Impressive stiffness is the stand-out feature of these C40 Lites from Cole Wheels, especially considering their low spoke count and light weight. They are right up there at the top of the price band of the competition, though, so they don't score too highly on value for money.
One of the biggest performance upgrades you can make to your bike from the standard spec is a new set of lighter wheels, and whatever your favoured style of riding or preferred terrain you're likely to find the C40s give your journeys a boost.
At 40mm deep they don't offer a massive aero advantage – you don't get that feeling of free speed above 25mph like you do with a set of hoops over 60mm in depth – but they certainly don't hamper you either. Plus, if you are light yourself you won't suffer with any buffeting from crosswinds.
At 1,430g (640g front, 790g rear) including rim tapes they scrub a good 200g off most aluminium alloy wheelsets, and while weight isn't the be all and end all it does make a huge difference to acceleration and climbing, provided you've got the stiffness there.
Cole has gone for a pretty low spoke count of just 16 on the front and 20 at the rear, so I wasn't actually expecting them to be as tight as they are, but boy are they rigid.
The hubs are what Cole calls DSA2, or Dynamic Spoke Alignment, where it has used a large flange design with anodised inserts to accept straight-pull rather than J-bend spokes. There are various disputable claims to be found saying that by removing the bend in the spoke straight pulls are stronger and less likely to break.
Either way, the C40s do look smart with their single cross of each spoke at the hub, and thanks to external nipples at the rim the aero spokes are quite short, too, increasing stiffness.
The tension feels equal around the wheel and there was no pinging of spokes over the first few miles as things settle down, plus there was never an issue with them being out of true.
The bearings are steel, which is quite rare to see at this price point, although there is a ceramic bearing upgrade option if that tickles your fancy. The standard ones here are very smooth, though, and Cole says they are a common off-the-shelf size.
All this stiffness does come at a slight cost to comfort, as they have a very rigid feel to them compared with other similar depth carbon wheels I'm currently testing. I wouldn't say they are boneshakers or anything, but you can just feel that they don't quite take out the road buzz like some do.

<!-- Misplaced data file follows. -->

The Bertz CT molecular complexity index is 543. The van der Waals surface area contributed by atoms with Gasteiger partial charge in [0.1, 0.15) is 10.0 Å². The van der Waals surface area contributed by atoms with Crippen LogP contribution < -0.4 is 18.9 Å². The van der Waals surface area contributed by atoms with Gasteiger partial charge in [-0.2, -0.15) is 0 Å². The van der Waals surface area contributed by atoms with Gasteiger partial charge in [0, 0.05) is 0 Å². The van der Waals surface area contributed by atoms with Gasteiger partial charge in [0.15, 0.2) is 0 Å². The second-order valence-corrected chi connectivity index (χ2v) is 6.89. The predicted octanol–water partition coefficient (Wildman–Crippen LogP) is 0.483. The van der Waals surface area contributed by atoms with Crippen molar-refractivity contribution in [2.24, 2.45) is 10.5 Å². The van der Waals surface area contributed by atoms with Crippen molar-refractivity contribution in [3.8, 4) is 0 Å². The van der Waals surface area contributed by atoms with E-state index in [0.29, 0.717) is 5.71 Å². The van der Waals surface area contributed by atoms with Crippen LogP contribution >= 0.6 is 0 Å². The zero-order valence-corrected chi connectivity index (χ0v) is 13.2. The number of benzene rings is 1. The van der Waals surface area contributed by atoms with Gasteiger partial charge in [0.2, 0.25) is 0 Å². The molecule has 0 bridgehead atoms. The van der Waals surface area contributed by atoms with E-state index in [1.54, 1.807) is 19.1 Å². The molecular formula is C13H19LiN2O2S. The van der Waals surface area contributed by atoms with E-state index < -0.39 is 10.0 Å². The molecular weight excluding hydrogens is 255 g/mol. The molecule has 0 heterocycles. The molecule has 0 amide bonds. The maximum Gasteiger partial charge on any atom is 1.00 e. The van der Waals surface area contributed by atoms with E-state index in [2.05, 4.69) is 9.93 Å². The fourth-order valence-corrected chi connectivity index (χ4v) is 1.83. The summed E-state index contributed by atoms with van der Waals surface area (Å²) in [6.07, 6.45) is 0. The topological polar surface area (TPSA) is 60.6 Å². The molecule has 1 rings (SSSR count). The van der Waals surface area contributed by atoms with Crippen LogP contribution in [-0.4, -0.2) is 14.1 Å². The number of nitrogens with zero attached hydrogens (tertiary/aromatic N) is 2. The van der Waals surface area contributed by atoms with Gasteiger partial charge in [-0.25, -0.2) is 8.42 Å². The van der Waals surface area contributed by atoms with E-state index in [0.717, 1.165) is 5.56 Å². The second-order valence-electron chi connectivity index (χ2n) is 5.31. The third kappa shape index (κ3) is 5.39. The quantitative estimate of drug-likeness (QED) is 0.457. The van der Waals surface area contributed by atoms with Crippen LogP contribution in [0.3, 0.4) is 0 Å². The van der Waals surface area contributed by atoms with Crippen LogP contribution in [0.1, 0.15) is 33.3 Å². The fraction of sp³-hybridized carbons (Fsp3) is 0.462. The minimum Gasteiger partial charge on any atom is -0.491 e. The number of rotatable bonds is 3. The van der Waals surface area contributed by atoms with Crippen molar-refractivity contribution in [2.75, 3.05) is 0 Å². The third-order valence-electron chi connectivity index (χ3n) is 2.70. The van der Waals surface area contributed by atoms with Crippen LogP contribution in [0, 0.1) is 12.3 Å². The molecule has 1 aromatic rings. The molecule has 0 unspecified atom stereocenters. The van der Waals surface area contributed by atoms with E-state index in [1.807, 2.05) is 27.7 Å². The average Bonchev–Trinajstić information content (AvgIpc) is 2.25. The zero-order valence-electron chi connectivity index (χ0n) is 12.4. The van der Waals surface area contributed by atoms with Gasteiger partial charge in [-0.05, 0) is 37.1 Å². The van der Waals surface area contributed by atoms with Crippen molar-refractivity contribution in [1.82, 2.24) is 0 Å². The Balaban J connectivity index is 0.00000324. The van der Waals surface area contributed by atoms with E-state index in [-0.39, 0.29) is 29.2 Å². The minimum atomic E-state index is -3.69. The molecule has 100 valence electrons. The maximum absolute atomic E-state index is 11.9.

The freehub has a hard anodised finish on the aluminium alloy body which sees it resist 'grooving' from the cassette as you initially put the load through from a standing start. I've known some lightweight freehubs require filing to replace a cassette but I don't see that being necessary here.
The Shimano/SRAM version we've got here is designed for 11-speed but also comes with a spacer for use with 8/9/10-speed gearing. If you like a defined clicking noise from your freehub then you are going to like the C40 Lites as the mechanism is pretty noisy; you won't be doing any stealth wheel sucking that's for sure.
Moving out to the rims, you'll find that the Coles are following the trend to go wider to better match the sizes of tyres many of us are using these days. I use a set of 700x25mm Schwalbe Duranos for testing across wheelsets, and the 17mm internal rim depth (hook to hook) meant that the tyres sat nicely in line with the rim for a smooth transition, although they didn't get stretched outwards like some rims have them do. They were easy to fit and remove from the rims too.
Across brake tracks the width is 22.3mm, but the rest of the rim has a sort of bulbous profile which seems them increase to 25.1mm according to the Vernier calipers, before rounding off in a 'U' style shape.
They also have a maximum tyre pressure of 120psi, which is about the norm for carbon clinchers.
The brake tracks use a Heat Shield coating to reduce heat and the grabbing effect you used to find with carbon rims: brake hard, nothing, nothing, nothing and then stop dead was the way it used to go!
You don't get any of that with the C40s, but braking wasn't that amazing even when paired with Cole's Pink Pads. It was all pretty vague and even trying them with my own favourites, Swissstop Yellow, the stopping power didn't really stand out.